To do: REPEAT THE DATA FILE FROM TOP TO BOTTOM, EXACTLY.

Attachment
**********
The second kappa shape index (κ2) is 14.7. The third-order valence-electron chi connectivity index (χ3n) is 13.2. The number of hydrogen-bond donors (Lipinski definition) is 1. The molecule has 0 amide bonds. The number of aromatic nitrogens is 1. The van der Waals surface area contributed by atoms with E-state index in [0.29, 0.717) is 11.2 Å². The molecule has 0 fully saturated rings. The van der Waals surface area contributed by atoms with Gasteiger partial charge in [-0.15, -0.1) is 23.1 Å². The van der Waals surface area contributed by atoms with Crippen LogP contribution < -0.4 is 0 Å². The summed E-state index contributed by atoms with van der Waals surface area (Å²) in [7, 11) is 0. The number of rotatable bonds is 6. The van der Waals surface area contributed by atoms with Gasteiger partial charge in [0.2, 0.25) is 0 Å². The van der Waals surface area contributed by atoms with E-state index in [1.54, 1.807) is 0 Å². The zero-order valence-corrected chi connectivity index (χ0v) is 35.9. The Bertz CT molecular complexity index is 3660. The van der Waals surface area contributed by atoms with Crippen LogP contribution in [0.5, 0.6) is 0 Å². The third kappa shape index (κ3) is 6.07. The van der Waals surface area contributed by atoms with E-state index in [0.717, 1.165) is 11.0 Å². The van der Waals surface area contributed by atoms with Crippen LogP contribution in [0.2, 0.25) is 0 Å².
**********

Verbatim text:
The second kappa shape index (κ2) is 14.7. The third-order valence-electron chi connectivity index (χ3n) is 13.2. The number of hydrogen-bond donors (Lipinski definition) is 1. The molecule has 0 amide bonds. The number of aromatic nitrogens is 1. The van der Waals surface area contributed by atoms with E-state index in [0.29, 0.717) is 11.2 Å². The molecule has 0 fully saturated rings. The van der Waals surface area contributed by atoms with Gasteiger partial charge in [-0.15, -0.1) is 23.1 Å². The van der Waals surface area contributed by atoms with Crippen LogP contribution < -0.4 is 0 Å². The summed E-state index contributed by atoms with van der Waals surface area (Å²) in [7, 11) is 0. The number of rotatable bonds is 6. The van der Waals surface area contributed by atoms with Gasteiger partial charge in [0.2, 0.25) is 0 Å². The van der Waals surface area contributed by atoms with E-state index in [1.54, 1.807) is 0 Å². The zero-order valence-corrected chi connectivity index (χ0v) is 35.9. The Bertz CT molecular complexity index is 3660. The van der Waals surface area contributed by atoms with Crippen LogP contribution in [0.5, 0.6) is 0 Å². The third kappa shape index (κ3) is 6.07. The van der Waals surface area contributed by atoms with E-state index in [0.717, 1.165) is 11.0 Å². The van der Waals surface area contributed by atoms with Crippen LogP contribution in [0.2, 0.25) is 0 Å².